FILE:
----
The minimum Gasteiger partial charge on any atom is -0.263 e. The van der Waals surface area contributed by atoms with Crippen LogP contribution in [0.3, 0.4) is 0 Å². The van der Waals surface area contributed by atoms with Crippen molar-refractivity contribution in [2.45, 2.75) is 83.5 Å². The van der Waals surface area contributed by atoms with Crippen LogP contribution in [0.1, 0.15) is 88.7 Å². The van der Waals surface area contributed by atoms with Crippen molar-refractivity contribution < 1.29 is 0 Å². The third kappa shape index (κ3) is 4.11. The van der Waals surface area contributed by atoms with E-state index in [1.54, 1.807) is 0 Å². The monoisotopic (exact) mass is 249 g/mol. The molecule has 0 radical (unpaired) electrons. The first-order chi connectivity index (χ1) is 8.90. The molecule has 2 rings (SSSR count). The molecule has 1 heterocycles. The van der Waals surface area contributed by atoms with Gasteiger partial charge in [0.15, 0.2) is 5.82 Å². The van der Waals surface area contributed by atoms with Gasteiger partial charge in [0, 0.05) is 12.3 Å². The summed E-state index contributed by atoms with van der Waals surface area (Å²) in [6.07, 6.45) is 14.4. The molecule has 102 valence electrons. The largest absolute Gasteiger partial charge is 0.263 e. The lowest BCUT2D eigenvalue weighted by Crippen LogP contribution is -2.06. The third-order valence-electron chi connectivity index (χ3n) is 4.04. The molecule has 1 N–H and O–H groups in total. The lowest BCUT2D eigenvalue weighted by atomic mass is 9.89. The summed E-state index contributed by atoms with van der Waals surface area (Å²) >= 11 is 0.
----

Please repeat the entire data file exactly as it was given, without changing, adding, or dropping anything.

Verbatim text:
The minimum Gasteiger partial charge on any atom is -0.263 e. The van der Waals surface area contributed by atoms with Crippen LogP contribution in [0.3, 0.4) is 0 Å². The van der Waals surface area contributed by atoms with Crippen molar-refractivity contribution in [2.45, 2.75) is 83.5 Å². The van der Waals surface area contributed by atoms with Crippen LogP contribution in [0.1, 0.15) is 88.7 Å². The van der Waals surface area contributed by atoms with Crippen molar-refractivity contribution < 1.29 is 0 Å². The third kappa shape index (κ3) is 4.11. The van der Waals surface area contributed by atoms with E-state index in [1.54, 1.807) is 0 Å². The monoisotopic (exact) mass is 249 g/mol. The molecule has 0 radical (unpaired) electrons. The first-order chi connectivity index (χ1) is 8.90. The molecule has 2 rings (SSSR count). The molecule has 1 heterocycles. The van der Waals surface area contributed by atoms with Gasteiger partial charge in [0.15, 0.2) is 5.82 Å². The van der Waals surface area contributed by atoms with Gasteiger partial charge in [0, 0.05) is 12.3 Å². The summed E-state index contributed by atoms with van der Waals surface area (Å²) in [6.07, 6.45) is 14.4. The molecule has 102 valence electrons. The largest absolute Gasteiger partial charge is 0.263 e. The lowest BCUT2D eigenvalue weighted by Crippen LogP contribution is -2.06. The third-order valence-electron chi connectivity index (χ3n) is 4.04. The molecule has 1 N–H and O–H groups in total. The lowest BCUT2D eigenvalue weighted by atomic mass is 9.89. The summed E-state index contributed by atoms with van der Waals surface area (Å²) >= 11 is 0.